The Three Keys to Kindle Book Borrowing through Your Public Library

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Now that Amazon and Overdrive have completed their deal to make Kindle titles available through Overdrive’s client libraries, the web has been astir with commentary on the roll-out, which was announced last week. It was a much awaited moment for Kindle owners, who have decried their inability to borrow books from the public library, as their friends with Nooks, Sonys, and Kobos have been doing for years.

The announcement was met with a sense of anti-climax, though, as many of us rushed to our local library’s website to borrow a Kindle book, only to find that the roll-out is incomplete at this time. No mention of a Kindle title at my public library, for instance, until very late in the week.



Now that the system has propogated, though, folks like me are delighted to see the number of available titles. At my library, for instance, there are over 700 Kindle books with copies available. Wow! How far we have come in the world of e-books in such a short time! And with the Kindle books, the system is set up to allow patrons to have the books they borrow sent directly to their Kindles via wifi (but not 3G–see below). Oh, happy day! Unlike borrowing an ePub book and installing it manually on my Nook, these Kindle books will just appear once I check them out. Ahhh.

For Kindle owners, you will find that checking a Kindle book out from your public library will kick you over to the Amazon site, where you can pick the device you want the book sent to. I just downloaded the limit of four books, and the process works seamlessly. Another example of Amazon winning by offering the most user-friendly interface around.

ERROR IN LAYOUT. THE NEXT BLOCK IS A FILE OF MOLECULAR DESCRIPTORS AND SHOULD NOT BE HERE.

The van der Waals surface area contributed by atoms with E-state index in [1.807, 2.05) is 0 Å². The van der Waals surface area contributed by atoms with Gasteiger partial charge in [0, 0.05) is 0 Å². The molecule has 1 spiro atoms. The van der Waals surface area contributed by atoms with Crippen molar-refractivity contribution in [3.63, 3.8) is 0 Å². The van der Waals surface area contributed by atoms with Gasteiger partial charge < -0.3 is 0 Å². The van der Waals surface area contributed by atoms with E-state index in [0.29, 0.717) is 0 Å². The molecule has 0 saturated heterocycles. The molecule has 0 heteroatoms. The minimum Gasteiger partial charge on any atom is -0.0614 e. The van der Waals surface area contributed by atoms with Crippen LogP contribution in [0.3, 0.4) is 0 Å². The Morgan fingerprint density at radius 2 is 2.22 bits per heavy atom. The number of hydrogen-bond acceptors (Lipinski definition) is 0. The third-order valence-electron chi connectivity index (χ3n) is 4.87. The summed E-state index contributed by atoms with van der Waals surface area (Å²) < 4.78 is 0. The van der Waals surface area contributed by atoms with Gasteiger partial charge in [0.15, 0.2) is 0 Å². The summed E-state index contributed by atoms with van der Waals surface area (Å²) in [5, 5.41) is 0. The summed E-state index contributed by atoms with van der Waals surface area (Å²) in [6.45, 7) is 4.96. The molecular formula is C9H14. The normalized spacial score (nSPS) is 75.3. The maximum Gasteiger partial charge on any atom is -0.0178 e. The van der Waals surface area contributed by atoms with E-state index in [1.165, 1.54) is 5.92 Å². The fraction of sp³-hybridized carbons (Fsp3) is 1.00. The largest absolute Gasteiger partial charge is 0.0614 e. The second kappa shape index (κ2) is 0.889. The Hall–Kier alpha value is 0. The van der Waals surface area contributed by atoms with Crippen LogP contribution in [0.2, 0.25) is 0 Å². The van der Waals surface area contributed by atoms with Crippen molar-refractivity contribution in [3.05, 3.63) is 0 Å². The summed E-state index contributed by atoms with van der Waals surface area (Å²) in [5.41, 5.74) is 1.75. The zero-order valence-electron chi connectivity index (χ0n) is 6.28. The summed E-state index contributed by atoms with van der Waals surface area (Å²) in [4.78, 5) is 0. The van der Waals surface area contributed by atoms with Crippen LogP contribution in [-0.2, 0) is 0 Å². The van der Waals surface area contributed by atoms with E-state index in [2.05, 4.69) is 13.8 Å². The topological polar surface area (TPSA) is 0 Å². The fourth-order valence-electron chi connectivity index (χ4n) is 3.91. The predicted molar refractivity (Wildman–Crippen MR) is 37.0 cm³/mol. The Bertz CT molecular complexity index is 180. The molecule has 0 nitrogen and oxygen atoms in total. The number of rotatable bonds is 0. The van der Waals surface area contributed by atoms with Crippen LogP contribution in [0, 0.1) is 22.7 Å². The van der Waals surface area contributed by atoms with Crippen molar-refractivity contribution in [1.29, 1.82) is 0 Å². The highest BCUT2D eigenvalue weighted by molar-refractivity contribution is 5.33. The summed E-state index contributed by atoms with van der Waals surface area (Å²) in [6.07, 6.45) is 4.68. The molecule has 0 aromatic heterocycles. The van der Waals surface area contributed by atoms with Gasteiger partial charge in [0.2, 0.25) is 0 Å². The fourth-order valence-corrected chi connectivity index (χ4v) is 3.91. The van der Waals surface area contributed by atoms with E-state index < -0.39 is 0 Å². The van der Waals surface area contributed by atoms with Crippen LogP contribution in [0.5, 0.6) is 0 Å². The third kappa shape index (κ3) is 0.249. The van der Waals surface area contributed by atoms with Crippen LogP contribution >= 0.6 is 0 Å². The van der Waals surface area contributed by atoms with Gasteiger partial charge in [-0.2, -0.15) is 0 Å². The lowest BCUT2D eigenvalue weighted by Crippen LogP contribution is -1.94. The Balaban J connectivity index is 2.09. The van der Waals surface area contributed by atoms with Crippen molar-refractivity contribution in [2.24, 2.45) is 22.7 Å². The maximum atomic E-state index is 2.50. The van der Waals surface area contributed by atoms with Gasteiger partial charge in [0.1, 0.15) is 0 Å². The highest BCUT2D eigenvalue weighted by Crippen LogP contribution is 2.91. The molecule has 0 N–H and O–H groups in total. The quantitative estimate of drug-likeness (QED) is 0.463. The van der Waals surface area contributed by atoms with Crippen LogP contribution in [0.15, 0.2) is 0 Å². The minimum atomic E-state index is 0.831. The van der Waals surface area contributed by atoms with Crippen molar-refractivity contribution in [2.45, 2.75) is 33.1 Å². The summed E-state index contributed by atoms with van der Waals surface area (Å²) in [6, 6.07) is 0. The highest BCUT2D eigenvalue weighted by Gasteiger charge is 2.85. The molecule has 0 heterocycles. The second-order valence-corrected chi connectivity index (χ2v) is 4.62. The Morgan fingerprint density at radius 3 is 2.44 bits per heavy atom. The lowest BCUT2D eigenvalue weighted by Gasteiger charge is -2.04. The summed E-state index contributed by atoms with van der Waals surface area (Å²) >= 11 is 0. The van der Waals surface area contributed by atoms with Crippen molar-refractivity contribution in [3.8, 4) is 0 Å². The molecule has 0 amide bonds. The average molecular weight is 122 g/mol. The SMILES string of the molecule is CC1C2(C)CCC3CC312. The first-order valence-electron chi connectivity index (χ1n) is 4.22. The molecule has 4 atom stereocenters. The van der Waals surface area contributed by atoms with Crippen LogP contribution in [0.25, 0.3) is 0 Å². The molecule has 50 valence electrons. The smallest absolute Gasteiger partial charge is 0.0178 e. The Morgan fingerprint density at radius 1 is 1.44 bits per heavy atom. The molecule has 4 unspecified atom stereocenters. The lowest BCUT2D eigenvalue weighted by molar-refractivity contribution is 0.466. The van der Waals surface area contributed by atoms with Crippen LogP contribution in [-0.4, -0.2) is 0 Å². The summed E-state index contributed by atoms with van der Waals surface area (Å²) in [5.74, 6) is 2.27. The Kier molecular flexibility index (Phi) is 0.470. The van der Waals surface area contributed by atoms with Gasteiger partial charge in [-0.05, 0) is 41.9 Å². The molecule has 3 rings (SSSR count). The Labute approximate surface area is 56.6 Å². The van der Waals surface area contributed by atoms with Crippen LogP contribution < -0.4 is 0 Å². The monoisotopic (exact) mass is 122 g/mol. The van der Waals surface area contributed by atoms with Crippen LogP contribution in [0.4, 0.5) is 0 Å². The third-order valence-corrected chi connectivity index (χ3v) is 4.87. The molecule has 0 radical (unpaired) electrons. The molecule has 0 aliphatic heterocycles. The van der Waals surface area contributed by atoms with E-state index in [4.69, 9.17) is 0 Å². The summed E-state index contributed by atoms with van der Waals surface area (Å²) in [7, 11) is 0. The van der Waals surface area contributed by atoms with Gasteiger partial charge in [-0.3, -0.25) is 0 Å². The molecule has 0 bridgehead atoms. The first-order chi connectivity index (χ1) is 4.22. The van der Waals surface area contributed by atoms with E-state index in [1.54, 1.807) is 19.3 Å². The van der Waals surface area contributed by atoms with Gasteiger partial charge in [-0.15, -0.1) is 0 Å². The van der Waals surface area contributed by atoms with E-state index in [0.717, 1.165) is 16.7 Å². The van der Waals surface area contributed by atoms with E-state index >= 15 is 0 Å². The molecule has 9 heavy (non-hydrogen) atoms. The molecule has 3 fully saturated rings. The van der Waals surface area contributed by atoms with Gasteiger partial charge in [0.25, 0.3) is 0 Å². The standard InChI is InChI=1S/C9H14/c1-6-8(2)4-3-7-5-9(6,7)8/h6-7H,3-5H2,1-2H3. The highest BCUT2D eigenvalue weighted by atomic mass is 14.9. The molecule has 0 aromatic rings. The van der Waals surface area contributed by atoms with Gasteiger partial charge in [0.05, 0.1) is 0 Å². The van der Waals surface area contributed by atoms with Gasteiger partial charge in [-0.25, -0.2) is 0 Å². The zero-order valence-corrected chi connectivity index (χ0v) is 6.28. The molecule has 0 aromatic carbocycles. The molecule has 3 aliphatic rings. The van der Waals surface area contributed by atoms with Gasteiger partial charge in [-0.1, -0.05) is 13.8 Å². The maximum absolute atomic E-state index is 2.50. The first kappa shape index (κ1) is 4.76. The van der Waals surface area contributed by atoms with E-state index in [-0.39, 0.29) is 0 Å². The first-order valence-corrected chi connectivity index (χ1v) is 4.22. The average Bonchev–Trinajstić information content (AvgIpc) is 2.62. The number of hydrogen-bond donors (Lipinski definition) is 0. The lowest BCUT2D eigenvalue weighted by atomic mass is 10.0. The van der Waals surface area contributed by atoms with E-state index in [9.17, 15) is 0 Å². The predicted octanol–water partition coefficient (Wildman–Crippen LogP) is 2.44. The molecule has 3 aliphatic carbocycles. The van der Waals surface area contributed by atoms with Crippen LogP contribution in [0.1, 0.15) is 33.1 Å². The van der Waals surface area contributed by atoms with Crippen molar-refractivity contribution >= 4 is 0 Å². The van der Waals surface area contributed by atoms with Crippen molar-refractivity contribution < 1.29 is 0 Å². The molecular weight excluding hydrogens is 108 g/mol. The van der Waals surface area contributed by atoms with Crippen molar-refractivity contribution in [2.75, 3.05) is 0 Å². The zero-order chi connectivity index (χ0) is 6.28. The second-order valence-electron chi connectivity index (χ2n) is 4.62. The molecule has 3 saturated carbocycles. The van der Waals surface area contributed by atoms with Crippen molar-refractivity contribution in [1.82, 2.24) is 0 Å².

It is funny to me, though, how developments surrounding the Kindle grab attention to a subject. I mean, before the Kindle itself came out, there had been e-books and e-readers for years, and a devoted crew of intrepid e-bookers who could read stuff on just about anything. But, to the general public, e-books were mostly a nonentity, until Kindle, which, er, kindled interest in e-reading like nothing else. Now that Kindle has turned up at the public library, everyone wants to know what it means, how borrowing works, and how it affects their library or Amazon accounts. Here are the three key facts that you need to know to use the new service:

1. Your library still has to buy books to make them available to library patrons. I read somewhere a reader questioning how many Kindle books would be available for borrowing through the public library. That number is ultimately determined by the number of books that your library purchases through Overdrive and Amazon to make available through the service. Despite all the chatter about new models for publishing and accessing books in the e-book era, the basics of how libraries operate haven’t changed. The library purchases books using its budget and then lends them out to patrons, whether in print or electronic formats. The kerfluffle that arose when Harper Collins told libraries through its distributor Overdrive that their e-books would be limited to 26 circulations was a conflict over terms, not a change in the basic economics of running a library. So, although Amazon makes hundreds of thousand of books available through its store, you will only be borrowing those that your library purchases.